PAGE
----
Saturday, October 10, 2009

Checking in with the Capitals: Franchise Envy

Watched the first period of the Caps/Red Wings game tonight and a few other blips here and there. Caps lost the game 3-2.

Last year, while watching the Western Conference finals between Detroit and Chicago, I was pondering what the Blackhawks would need to do to beat the Red Wings. I suddenly realized that I was asking the wrong question. The more appropriate query is what Chicago, or any other team for that matter, needs to do to become the Red Wings.

I would go so far as to say that the Red Wings are the model franchise in North American sports. And I say this as someone who nearly always roots against them. It's about more than just winning, although there has been plenty of that. Over the past 15 years, they have won four Stanley Cups and six President's Trophies. Far more important is how they have managed to do it. If you are a hockey player who cares about winning championships more than you do about money or fame, playing in Detroit is at the top of your wish list. Hall of Fame-caliber players Steve Yzerman and Nicklas Lidstrom have happily spent their entire NHL careers there. Others such as Chris Chelios and Dominik Hasek have delayed retirement in order to be a part of the franchise. Top players within the league engineer trades to get themselves there. Players on the team accept restructured contracts to free up money for other good players. All of this while playing for a city that absolutely adores them.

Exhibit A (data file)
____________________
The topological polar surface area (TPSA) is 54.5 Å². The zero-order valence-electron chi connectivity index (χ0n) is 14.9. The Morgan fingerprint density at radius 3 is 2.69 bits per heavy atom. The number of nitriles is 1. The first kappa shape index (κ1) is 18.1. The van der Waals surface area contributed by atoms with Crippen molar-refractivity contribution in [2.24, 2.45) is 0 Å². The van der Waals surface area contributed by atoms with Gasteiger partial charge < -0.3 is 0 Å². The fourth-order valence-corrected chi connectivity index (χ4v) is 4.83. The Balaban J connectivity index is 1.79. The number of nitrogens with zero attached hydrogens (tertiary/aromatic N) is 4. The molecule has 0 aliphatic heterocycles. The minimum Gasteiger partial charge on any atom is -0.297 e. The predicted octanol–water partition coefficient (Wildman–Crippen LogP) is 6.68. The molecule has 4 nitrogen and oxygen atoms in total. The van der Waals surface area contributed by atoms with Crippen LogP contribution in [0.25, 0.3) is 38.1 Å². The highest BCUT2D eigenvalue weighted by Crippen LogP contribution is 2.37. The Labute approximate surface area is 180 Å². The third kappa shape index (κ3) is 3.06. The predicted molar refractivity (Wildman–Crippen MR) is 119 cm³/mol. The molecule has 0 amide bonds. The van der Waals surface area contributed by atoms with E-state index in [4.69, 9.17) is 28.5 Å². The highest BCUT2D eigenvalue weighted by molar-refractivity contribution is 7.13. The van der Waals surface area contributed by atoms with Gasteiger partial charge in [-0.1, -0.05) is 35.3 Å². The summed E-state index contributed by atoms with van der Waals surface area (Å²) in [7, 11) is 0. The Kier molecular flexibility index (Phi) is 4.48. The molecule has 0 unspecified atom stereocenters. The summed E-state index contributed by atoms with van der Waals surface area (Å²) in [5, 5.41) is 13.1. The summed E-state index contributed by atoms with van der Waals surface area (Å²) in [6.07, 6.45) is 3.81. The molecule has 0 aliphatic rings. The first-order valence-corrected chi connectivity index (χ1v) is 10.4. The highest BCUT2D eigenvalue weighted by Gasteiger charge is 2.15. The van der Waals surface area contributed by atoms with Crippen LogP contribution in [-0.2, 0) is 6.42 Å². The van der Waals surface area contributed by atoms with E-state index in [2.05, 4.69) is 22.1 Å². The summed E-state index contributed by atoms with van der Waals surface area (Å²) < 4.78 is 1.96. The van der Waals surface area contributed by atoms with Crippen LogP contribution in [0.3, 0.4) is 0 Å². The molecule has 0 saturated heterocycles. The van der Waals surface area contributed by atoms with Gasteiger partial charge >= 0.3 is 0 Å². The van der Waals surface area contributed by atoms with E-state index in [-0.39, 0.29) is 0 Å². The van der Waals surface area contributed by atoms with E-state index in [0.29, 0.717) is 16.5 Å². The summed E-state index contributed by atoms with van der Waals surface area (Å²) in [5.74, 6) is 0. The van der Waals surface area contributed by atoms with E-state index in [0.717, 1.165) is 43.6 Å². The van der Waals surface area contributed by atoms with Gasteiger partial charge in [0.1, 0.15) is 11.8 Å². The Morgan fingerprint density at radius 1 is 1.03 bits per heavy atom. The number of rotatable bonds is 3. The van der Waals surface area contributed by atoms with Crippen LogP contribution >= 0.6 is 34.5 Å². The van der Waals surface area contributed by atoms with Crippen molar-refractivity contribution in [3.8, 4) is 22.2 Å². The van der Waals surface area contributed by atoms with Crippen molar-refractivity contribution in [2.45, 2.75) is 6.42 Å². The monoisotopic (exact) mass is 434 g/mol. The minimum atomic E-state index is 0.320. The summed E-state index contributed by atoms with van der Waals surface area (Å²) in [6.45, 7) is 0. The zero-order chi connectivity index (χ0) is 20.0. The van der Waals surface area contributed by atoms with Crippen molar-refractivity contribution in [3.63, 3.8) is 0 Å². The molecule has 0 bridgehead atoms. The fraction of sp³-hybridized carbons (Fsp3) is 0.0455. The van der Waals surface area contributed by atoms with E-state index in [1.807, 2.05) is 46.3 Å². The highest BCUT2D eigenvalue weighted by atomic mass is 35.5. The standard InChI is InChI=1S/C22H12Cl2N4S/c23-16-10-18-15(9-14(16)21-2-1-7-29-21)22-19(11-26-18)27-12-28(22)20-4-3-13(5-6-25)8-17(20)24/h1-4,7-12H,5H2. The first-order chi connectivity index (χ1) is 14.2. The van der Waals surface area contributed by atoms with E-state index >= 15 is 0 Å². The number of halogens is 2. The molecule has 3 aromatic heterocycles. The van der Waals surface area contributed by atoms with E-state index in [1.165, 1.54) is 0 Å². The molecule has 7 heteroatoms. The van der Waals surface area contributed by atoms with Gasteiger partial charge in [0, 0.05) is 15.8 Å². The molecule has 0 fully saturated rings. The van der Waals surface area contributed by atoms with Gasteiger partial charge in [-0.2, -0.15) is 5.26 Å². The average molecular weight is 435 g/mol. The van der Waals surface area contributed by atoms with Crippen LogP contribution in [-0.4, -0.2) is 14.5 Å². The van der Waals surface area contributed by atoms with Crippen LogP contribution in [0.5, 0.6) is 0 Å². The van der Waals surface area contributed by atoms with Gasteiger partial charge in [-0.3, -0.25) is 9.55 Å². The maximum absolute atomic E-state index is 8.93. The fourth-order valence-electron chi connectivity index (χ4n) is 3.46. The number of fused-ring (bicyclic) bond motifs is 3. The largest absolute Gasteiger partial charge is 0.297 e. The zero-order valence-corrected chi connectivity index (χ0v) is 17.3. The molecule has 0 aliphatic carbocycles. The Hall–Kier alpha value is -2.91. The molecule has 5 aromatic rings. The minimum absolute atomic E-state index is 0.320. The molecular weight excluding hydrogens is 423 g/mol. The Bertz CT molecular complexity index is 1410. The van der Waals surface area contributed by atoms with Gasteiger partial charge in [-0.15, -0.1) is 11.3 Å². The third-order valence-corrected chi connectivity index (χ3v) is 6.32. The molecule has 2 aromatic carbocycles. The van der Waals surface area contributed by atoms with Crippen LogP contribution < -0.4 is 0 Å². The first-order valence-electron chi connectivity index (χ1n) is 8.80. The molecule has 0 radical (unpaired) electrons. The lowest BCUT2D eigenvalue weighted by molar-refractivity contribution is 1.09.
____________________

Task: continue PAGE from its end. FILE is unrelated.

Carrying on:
There are other teams who have managed to make it work. In the NFL, the Patriots fit the bill these days. What would be the baseball equivalent? The Angels, perhaps? (A generation ago, it was the Orioles. Sigh...) But I still place the Wings a cut above.

The Caps have an awfully good starting point to build on at the moment (for that matter, so do the Blackhawks). The young talent within the organization is an embarrassment of riches. Long-term, sustained success is a reasonable goal. The Caps have plenty of devoted fans and their numbers will increase if they keep winning as they have been. Can they become the NHL's Shangri-la? That depends on the people writing the checks and decisions made far from the ice. The model exists. Tonight, the Caps got a firsthand look.

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